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Sunday sales being reformulated
Economic arguments put foward
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ATLANTA - Sunday sales is back for another round.

Backers of a measure to allow Georgia stores to sell booze on the Sabbath launched a fresh push on Wednesday, arguing the state's struggling economy could use the extra revenue. They are also looking to link the bill this year with one that would crack down on those who sell alcohol to minors.

But opponents told a Senate panel that the bill would represent "one more tear" in the state's moral fabric.

"The majority of our citizens still have Sunday as a day or worship, a day of rest," the Rev. Ray Newman, of the Georgia Baptist Convention, told the state Senate Regulated Industries and Utilities Committee. "It's a further encroachment on the Lord's day."

Grocery store owners say Georgia customers have been clamoring for the change.

Officials with the Kroger Co. say that Sunday is now the second-busiest shopping day of the year.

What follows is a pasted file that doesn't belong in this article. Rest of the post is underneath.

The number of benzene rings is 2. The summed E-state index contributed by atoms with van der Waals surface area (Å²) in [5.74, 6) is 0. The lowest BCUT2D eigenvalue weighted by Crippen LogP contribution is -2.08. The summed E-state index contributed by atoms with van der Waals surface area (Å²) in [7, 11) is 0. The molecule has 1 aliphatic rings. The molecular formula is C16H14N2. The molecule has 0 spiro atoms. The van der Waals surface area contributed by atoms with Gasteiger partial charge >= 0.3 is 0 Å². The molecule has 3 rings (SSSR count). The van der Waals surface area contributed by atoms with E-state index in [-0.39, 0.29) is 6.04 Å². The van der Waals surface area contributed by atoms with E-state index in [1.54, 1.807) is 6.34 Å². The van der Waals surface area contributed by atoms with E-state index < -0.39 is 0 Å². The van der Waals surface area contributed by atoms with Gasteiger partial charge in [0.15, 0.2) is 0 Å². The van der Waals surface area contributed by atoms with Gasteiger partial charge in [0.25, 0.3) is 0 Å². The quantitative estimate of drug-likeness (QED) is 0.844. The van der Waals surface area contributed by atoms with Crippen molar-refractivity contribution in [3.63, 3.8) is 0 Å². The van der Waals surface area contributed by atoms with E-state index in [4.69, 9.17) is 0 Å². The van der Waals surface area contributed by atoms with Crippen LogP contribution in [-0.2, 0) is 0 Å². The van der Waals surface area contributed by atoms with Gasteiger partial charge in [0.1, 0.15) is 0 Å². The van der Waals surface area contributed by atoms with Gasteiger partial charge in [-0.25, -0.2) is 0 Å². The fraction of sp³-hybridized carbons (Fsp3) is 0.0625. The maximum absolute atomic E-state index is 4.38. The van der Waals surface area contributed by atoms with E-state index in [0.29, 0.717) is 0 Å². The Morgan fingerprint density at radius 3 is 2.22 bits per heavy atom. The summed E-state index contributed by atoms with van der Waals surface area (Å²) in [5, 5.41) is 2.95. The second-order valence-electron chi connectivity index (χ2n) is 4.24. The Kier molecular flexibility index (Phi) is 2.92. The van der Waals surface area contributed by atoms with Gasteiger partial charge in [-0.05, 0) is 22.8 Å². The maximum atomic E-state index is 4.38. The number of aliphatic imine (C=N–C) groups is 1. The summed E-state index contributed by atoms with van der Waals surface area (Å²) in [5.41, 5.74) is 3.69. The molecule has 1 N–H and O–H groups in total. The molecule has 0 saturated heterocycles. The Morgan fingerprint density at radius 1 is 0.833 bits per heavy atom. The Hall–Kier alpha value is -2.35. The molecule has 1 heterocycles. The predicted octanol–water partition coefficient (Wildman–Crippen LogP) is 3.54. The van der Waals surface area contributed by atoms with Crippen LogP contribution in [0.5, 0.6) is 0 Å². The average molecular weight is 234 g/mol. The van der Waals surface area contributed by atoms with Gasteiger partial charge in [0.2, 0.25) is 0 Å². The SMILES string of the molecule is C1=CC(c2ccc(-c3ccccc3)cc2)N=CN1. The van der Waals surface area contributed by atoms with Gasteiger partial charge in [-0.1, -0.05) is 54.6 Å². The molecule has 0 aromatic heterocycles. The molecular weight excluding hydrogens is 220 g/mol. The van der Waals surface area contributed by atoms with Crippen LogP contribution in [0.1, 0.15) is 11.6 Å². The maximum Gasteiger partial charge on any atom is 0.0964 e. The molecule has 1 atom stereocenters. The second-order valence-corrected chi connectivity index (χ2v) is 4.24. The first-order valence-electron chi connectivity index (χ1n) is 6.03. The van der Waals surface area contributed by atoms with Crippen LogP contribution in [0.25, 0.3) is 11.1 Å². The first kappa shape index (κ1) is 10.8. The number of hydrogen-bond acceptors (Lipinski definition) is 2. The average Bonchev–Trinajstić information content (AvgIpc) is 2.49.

Henry Colley, vice president of Sprint Foods, said for him it is a simple issue of business. Colley said his customers in East Georgia frequently cross the border into South Carolina, where stores may sell alcohol on Sundays. If Colley expands he said he'll do so in South Carolina.

"We must maximize sales potential and that includes alcoholic beverage sales to any legal customer," Colley said.

"Local option is all we ask for; let the community decide," Colley said.

The bill, sponsored by Sen. Seth Harp, a Midland Republican, would give local governments the option on whether to permit Sunday alcohol sales. Voters in those areas would have to approve the change at the ballot box.

Georgia is one of only three states that don't allow stores to sell alcohol on Sunday. The other two are Connecticut and Indiana.

The Sunday sales bill has failed to win passage for the past two years. It faces opposition from Gov. Sonny Perdue, a teetotaler and Christian conservative.

Perdue has argued that Sunday sales would lead to more alcohol-fueled traffic fatalities.

Supporters of the bill dispute his numbers.

But the argument was heard frequently at Wednesday's hearing from Sunday sales opponents.

A day after a coalition of young Democrat and Republicans came out in favor of Sunday sales, more than a dozen young people gathered at Wednesday's hearing to speak out against the bill.

"The Bible for one thing says that alcohol can be harmful and I think that's the greatest authority you can have," said 14-year-old Abby Davis, of Peachtree City.

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